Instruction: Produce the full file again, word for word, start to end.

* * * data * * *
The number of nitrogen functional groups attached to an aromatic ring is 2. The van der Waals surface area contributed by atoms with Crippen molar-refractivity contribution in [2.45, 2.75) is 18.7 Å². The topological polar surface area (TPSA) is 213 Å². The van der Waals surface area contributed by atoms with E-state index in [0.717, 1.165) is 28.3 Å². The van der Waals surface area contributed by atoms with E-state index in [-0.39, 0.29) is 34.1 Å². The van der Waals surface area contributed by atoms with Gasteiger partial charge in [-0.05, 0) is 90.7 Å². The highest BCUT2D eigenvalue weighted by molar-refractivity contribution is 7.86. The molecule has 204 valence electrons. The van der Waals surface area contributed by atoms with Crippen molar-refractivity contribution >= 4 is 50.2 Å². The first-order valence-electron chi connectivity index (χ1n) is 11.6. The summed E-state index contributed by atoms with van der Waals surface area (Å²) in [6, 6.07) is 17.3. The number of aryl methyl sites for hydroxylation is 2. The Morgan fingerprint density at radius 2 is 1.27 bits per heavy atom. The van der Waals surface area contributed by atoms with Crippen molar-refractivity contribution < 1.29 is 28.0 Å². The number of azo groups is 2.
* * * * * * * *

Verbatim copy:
The number of nitrogen functional groups attached to an aromatic ring is 2. The van der Waals surface area contributed by atoms with Crippen molar-refractivity contribution in [2.45, 2.75) is 18.7 Å². The topological polar surface area (TPSA) is 213 Å². The van der Waals surface area contributed by atoms with E-state index in [0.717, 1.165) is 28.3 Å². The van der Waals surface area contributed by atoms with E-state index in [-0.39, 0.29) is 34.1 Å². The van der Waals surface area contributed by atoms with Gasteiger partial charge in [-0.05, 0) is 90.7 Å². The highest BCUT2D eigenvalue weighted by molar-refractivity contribution is 7.86. The molecule has 204 valence electrons. The van der Waals surface area contributed by atoms with Crippen molar-refractivity contribution >= 4 is 50.2 Å². The first-order valence-electron chi connectivity index (χ1n) is 11.6. The summed E-state index contributed by atoms with van der Waals surface area (Å²) in [6, 6.07) is 17.3. The number of aryl methyl sites for hydroxylation is 2. The Morgan fingerprint density at radius 2 is 1.27 bits per heavy atom. The van der Waals surface area contributed by atoms with Crippen molar-refractivity contribution < 1.29 is 28.0 Å². The number of azo groups is 2.